U.S. Supreme Court May Review the Ability of a State to Tax Income on Bonds Issued by Other States

[View All]

Title:
U.S. Supreme Court May Review the Ability of a State to Tax Income on Bonds Issued by Other States
Date:
February 27, 2007
Publication:
From the March 2007 Riker Danzig Tax and Trusts & Estates UPDATE.
Author(s):
Robert C. Daleo
Area(s) of Practice:
Tax Law
PDF File:
Download / View PDF File (672 KB)

In Davis v. Department of Revenue of the Finance and Administrative Cabinet, Commonwealth of Kentucky, a Kentucky court recently held unconstitutional a Kentucky law that does not tax interest income derived from bonds issued by Kentucky or its subdivisions but does tax interest income derived from bonds issued by another state or its subdivisions. The state of Kentucky has requested that the U.S. Supreme Court review this decision.

The New Jersey Gross Income Tax (the “NJGIT”), which imposes a tax on individuals, estates and trusts, includes a provision similar to Kentucky’s: it does not tax interest derived from bonds issued by New Jersey or its subdivisions but does tax interest derived from bonds issued by other states or their subdivisions. In addition, the NJGIT does not impose a tax on gain derived from bonds issued by New Jersey or its subdivisions but does impose a tax on gain derived from bonds issued by other states or their subdivisions.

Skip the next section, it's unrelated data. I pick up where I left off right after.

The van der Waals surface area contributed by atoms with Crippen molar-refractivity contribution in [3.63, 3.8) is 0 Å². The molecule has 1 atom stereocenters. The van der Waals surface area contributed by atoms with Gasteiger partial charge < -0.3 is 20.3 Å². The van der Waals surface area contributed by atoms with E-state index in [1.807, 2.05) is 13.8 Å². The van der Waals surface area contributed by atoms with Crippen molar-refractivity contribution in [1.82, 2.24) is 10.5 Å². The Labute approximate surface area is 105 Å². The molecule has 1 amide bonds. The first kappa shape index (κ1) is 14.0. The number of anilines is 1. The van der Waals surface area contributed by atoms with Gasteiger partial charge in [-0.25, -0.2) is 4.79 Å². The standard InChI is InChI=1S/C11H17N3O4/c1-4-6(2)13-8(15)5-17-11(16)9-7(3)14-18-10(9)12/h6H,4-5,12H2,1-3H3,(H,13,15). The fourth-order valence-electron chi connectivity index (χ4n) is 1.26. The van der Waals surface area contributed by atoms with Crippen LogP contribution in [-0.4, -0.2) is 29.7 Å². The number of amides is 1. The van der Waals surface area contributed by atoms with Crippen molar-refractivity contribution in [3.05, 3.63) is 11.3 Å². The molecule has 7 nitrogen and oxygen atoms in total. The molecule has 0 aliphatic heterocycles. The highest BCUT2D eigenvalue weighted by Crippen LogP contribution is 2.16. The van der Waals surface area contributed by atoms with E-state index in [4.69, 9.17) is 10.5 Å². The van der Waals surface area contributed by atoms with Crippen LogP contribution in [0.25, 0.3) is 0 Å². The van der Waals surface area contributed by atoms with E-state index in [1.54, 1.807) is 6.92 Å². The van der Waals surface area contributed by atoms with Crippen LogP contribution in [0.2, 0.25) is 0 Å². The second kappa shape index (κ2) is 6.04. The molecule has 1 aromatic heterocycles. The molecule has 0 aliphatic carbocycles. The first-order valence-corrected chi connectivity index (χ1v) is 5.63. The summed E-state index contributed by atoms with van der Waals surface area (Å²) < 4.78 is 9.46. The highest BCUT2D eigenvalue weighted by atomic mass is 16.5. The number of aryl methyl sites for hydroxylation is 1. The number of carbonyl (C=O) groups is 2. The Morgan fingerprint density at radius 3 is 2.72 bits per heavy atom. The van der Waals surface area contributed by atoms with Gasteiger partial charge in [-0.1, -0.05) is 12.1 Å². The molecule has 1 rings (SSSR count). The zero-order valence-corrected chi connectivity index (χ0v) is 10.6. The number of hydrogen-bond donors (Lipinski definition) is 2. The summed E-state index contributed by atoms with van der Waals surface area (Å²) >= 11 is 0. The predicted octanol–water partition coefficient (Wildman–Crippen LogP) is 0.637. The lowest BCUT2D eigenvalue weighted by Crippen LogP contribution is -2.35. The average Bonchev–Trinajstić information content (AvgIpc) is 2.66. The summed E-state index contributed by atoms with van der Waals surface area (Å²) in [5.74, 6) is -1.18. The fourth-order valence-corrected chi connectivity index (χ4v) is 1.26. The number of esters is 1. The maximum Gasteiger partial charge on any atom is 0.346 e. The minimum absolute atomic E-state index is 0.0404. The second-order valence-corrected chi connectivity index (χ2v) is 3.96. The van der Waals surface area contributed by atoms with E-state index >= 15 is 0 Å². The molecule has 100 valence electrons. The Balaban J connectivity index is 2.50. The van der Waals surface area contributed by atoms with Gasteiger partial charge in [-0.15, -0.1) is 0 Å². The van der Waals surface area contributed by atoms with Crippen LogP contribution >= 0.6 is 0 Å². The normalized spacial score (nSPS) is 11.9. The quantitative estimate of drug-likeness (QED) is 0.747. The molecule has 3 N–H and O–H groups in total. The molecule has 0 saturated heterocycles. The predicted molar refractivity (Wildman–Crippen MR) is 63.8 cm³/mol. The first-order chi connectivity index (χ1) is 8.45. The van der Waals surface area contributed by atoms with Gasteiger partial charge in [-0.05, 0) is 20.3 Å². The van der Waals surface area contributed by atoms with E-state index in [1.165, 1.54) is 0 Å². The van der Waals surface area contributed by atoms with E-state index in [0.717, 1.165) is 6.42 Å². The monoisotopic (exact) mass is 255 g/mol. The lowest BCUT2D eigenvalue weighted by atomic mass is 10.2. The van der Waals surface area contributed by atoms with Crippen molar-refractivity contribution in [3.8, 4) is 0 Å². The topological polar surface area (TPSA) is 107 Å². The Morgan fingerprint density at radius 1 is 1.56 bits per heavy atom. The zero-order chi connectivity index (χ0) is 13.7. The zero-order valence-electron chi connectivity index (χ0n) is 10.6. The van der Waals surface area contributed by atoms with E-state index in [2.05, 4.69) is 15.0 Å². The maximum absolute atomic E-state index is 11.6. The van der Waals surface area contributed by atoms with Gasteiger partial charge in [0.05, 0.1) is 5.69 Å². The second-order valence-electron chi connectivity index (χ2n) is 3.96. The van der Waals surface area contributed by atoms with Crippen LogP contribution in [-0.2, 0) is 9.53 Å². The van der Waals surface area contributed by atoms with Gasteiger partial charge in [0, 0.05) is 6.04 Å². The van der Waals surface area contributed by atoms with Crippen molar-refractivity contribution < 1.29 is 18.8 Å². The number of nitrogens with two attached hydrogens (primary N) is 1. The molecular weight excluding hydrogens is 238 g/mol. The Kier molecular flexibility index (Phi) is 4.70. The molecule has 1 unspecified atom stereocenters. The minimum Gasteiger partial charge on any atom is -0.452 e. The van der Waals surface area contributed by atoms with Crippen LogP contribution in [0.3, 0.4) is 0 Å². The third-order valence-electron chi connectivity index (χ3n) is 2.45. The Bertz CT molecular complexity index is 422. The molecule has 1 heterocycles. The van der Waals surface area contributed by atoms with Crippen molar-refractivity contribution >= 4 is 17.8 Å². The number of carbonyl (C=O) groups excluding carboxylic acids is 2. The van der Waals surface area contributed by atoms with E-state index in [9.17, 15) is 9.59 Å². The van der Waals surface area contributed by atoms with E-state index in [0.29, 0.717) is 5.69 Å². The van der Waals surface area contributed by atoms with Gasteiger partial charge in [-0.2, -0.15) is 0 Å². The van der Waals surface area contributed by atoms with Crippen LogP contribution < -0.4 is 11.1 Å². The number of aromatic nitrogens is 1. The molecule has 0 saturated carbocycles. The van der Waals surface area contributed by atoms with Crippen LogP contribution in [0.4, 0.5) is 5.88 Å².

If the U.S. Supreme Court decides to hear Kentucky’s appeal and rules that Kentucky’s statute is unconstitutional, the provisions of the NJGIT taxing interest only from bonds issued by other states or their subdivisions should likewise not pass constitutional muster. This would also appear to be true with respect to the provisions of the NJGIT taxing gain only from bonds issued by other states or their subdivisions.

It is not clear when the U.S. Supreme Court will decide to accept the case and, if it accepts the case, render a decision. Therefore, it would be prudent for taxpayers that have paid tax pursuant to the NJGIT with respect to gain or interest derived from bonds issued by states other than New Jersey or its subdivisions to file protective refund claims prior to the expiration of the applicable statute of limitations. As a general rule, a taxpayer must make a claim for refund of taxes paid pursuant to the NJGIT by the later of: (i) the date that is 3 years from the date the tax return was filed or (ii) 2 years from the date the tax was paid. Therefore, in many cases, the statute of limitations for making a refund claim under the NJGIT will expire on April 15, 2007, with respect to the 2003 tax year.